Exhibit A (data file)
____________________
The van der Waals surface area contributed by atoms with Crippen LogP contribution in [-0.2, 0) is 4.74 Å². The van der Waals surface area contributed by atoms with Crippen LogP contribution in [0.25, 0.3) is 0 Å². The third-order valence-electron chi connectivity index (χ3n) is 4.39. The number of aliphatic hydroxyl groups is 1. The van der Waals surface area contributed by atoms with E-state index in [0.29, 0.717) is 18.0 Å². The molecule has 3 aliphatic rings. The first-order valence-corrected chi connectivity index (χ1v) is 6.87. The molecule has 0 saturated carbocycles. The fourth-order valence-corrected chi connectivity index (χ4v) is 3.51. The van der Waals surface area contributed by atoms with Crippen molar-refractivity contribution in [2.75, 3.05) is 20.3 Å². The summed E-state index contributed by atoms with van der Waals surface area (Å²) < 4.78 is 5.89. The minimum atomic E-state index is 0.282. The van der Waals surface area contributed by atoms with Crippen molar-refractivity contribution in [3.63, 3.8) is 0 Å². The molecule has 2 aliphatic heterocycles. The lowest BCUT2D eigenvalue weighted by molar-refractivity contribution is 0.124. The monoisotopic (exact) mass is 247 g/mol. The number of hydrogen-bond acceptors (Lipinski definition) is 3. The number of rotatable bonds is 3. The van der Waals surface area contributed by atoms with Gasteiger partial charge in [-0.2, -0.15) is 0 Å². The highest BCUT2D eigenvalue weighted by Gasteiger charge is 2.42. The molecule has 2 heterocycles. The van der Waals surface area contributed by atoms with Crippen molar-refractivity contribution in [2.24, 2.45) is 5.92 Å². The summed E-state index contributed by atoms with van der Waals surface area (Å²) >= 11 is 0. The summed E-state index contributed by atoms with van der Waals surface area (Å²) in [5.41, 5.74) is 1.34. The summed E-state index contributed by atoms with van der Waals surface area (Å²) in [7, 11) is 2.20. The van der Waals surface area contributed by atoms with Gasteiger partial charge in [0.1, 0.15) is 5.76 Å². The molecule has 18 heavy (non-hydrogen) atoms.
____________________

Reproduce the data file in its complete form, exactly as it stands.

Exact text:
The van der Waals surface area contributed by atoms with Crippen LogP contribution in [-0.2, 0) is 4.74 Å². The van der Waals surface area contributed by atoms with Crippen LogP contribution in [0.25, 0.3) is 0 Å². The third-order valence-electron chi connectivity index (χ3n) is 4.39. The number of aliphatic hydroxyl groups is 1. The van der Waals surface area contributed by atoms with E-state index in [0.29, 0.717) is 18.0 Å². The molecule has 3 aliphatic rings. The first-order valence-corrected chi connectivity index (χ1v) is 6.87. The molecule has 0 saturated carbocycles. The fourth-order valence-corrected chi connectivity index (χ4v) is 3.51. The van der Waals surface area contributed by atoms with Crippen molar-refractivity contribution in [2.75, 3.05) is 20.3 Å². The summed E-state index contributed by atoms with van der Waals surface area (Å²) < 4.78 is 5.89. The minimum atomic E-state index is 0.282. The van der Waals surface area contributed by atoms with Crippen molar-refractivity contribution in [3.63, 3.8) is 0 Å². The molecule has 2 aliphatic heterocycles. The lowest BCUT2D eigenvalue weighted by molar-refractivity contribution is 0.124. The monoisotopic (exact) mass is 247 g/mol. The number of hydrogen-bond acceptors (Lipinski definition) is 3. The number of rotatable bonds is 3. The van der Waals surface area contributed by atoms with Gasteiger partial charge in [-0.2, -0.15) is 0 Å². The highest BCUT2D eigenvalue weighted by Gasteiger charge is 2.42. The molecule has 2 heterocycles. The van der Waals surface area contributed by atoms with Crippen molar-refractivity contribution in [2.24, 2.45) is 5.92 Å². The summed E-state index contributed by atoms with van der Waals surface area (Å²) >= 11 is 0. The summed E-state index contributed by atoms with van der Waals surface area (Å²) in [5.41, 5.74) is 1.34. The summed E-state index contributed by atoms with van der Waals surface area (Å²) in [7, 11) is 2.20. The van der Waals surface area contributed by atoms with Gasteiger partial charge in [0.1, 0.15) is 5.76 Å². The molecule has 18 heavy (non-hydrogen) atoms.